U.S. Copyright Office
What if I want to have a journal article as a chapter in my thesis?
If you have published an article or articles before you turn in your thesis, and you wish credit for that for your graduate requirements, you have a number of options. These should be discussed with your committee, and possibly with your publisher. First, you can simply cite that publication in your references. Second, if the publisher has the publication online, you can link or point to it (with permission of the publisher, who usually has protection so that paying customers or subscribers are the only ones allowed access). Third, if the publisher gives you a signed release, you can include the publication in your thesis as allowed in that release. If the publisher restricts access in that release, say to the Caltech community, you may want to have 2 versions of your thesis or dissertation--one with and one without the chapter (e.g., published article) in question.
This matter may be avoided if your thesis discusses your research in a very different way from the published article. That often makes sense, since articles are typically short, and your thesis or dissertation may be the only place where all the details, data, tables, and other aspects of your research are made available.
Remember that preparing a thesis is part of your graduate experience, one aim of which is to prepare you to be a part of the world of research and publication. We hope you will treat your thesis submission as part of your educational experience, and will take steps when you deal with publishers to help other students gain the widest possible access to your research.
What if I want to write a book related to my thesis?
We realize that some students, especially in the humanities, prepare books related to their theses. In general, it appears to be the case that electronic release of early versions of a book leads to greater sales of such books. Indeed, having an electronic work made available on the Internet, and telling a publisher that there have been a large number of electronic accesses to that work, may help you land a book contract.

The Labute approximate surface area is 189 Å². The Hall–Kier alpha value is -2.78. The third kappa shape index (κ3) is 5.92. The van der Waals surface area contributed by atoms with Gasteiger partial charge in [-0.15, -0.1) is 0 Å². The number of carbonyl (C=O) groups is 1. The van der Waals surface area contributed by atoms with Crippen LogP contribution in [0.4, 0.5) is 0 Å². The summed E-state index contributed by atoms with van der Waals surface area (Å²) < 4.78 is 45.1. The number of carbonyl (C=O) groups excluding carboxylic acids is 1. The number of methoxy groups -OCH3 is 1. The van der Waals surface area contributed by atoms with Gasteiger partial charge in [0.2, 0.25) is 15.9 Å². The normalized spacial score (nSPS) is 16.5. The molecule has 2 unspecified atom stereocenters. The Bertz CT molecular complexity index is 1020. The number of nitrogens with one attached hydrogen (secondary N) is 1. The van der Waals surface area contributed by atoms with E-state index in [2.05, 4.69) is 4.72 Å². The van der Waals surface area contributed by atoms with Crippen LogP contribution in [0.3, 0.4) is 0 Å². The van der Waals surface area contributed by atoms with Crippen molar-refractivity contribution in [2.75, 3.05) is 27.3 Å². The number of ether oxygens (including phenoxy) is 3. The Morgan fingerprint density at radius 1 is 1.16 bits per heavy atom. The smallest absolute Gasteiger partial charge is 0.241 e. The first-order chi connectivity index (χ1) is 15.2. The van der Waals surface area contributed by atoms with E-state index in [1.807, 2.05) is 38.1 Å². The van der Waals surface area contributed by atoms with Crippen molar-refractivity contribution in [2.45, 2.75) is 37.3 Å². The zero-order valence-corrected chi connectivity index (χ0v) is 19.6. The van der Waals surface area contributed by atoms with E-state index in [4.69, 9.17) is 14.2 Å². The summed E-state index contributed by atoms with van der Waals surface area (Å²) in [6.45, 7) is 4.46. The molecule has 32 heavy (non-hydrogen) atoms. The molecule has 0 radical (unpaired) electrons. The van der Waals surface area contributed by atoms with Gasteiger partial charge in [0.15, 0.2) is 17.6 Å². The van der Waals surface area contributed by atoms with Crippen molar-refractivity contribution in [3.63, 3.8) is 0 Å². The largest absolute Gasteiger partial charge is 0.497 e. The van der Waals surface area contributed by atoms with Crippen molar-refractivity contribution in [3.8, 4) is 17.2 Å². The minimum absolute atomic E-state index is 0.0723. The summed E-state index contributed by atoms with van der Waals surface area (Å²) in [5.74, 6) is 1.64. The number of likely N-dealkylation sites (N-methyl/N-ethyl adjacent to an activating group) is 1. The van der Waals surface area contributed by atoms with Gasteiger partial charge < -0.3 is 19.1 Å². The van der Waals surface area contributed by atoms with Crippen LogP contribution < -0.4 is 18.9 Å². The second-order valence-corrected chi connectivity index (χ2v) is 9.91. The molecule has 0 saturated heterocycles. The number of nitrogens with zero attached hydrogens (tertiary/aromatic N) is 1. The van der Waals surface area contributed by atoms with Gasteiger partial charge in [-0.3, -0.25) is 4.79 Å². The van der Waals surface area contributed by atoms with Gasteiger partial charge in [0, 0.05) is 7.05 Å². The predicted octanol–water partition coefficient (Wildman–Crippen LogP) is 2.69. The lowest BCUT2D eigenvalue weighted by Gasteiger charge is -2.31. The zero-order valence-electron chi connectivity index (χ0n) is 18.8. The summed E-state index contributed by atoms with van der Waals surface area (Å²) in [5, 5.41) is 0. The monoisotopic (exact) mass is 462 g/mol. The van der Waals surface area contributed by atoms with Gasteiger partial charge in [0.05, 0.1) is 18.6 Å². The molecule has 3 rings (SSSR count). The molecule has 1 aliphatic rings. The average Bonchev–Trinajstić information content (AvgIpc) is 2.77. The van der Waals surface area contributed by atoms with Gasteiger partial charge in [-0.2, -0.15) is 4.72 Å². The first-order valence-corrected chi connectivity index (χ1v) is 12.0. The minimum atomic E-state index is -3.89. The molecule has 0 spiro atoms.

Usually, books that relate to theses turn out to be significantly changed as part of the editorial process. This makes it likely that those interested in your work will buy your book when it comes out, even if they have reviewed your thesis.
However, since publishers vary widely in their policies, it may be wise to share this documentation about the electronic thesis initiative with publishers to which you are likely to submit your work.
What do I need to know about signing agreements with publishers?
When you have your research published in a conference, book, or journal, you usually sign some type of agreement with the publisher. You should read that agreement carefully before signing, making sure you understand AND AGREE with the terms and conditions. If you don't, you may want to change the agreement in connection with discussion/negotiation with the publisher, and possibly with advice of legal or other counsel. The agreement should be explicit about what future rights of use you retain. If you want to include the materials in a dissertation or to reuse the materials for teaching or a book chapter, say so.